*** This post was edited by ACE15 on 8/24/2001. ***

Friday, August 24, 2001 6:14 PM
Even if 10,000 was the correct number, which I highly doubt is not, that means that you have a 1 in 35,000 chance of going to the hospital. How many people a year die in car wrecks? How many people go to the hospital in car wrecks?

Why doesn't anyone mention you're more likely to get hurt walking across the street, getting in a car wreck, and getting struck by lightning and actually sound confident about it? One show did mention this but then came up with, "...but how can they be sure?" Trust the freaking CPSC's reports!

I swear these TV channels are out to scare people away from coasters.

Friday, August 24, 2001 7:01 PM
This was in the Plain Dealer (Cleveland) as well. I think all the parks should pitch in and run a paid advertisement telling the truth about ride safty. Or IAAPA could do it.
Got a problem with RWB? you've got a problem with me! Rollercoasters are the secret of life!
Friday, August 24, 2001 7:34 PM
Bus, ACE15, the travelling carnivals are subject to Federal oversight via the CPSC! How can you say they are unregulated and uninspected? They're subject to more regulations than the big parks are...aren't they?!

Someone else (I can't easily scroll up the page with this client; was it you, Jim?) mentioned inflatables. Inflatables are dangerous, folks, and this season if you see one of those Titantic slides, I suggest you turn the other way and run like hell. There have been a half a dozen incidents on those things this season, some with kids pretty badly hurt. And yet, that doesn't make the news. Titan stopping at the top of the lift just as it was designed to do so that people have to walk down the stairs, that makes the news. Four kids sent to the hospital because an inflatable slide collapses, that's somehow not newsworthy.......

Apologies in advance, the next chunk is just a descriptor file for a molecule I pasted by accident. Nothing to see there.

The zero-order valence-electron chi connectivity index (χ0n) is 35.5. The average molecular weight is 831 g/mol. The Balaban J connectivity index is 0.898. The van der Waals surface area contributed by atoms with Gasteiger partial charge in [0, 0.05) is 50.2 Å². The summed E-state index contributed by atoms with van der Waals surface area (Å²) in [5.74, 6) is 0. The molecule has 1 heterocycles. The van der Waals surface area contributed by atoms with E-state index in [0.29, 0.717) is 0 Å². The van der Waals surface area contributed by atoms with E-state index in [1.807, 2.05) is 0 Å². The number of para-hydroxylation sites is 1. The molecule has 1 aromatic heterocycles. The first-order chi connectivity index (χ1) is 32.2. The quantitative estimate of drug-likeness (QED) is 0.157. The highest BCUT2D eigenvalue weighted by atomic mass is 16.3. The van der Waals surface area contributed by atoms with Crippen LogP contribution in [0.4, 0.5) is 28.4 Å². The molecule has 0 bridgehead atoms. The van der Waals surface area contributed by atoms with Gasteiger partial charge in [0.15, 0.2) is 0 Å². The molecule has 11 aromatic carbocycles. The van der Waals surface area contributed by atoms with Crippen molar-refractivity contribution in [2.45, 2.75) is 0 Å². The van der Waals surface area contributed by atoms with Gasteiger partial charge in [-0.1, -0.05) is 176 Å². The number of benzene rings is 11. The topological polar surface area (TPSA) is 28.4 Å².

--Dave Althoff, Jr.
Friday, August 24, 2001 7:45 PM
It wasn't me who mentioned inflatables, but one of the few things that does have some statistical significance is the fact that the number of accidents on inflatables has been increasing.  What I don't know is how much the exposure has increased for inflatables.  In other words, has the number of injuries increased because inflatables have become more dangerous, or has the number of injuries increased because there are many more inflatables than there used to be.  In either case I have serious concerns about inflatables because many of them are operated by fly by night outfits that don't know what they are doing, are not complying with state regulations, and don't have proper insurance.
Saturday, August 25, 2001 10:32 AM
Gosh, I hate to follow myself, but I have now partially reviewed the CPSC's report.  As I previously mentioned, one of the 2 deaths listed occurred on a water slide at a New England water park.  The intro to the CPSC's report indicates that water slides are still not supposed to be include in the report.  If they make this kind of error with 1 of the the 2 deaths they list, we can imagine how accurate they are in the rest of the report.
Saturday, August 25, 2001 2:46 PM
I saw last night that jay leno was talkin about it.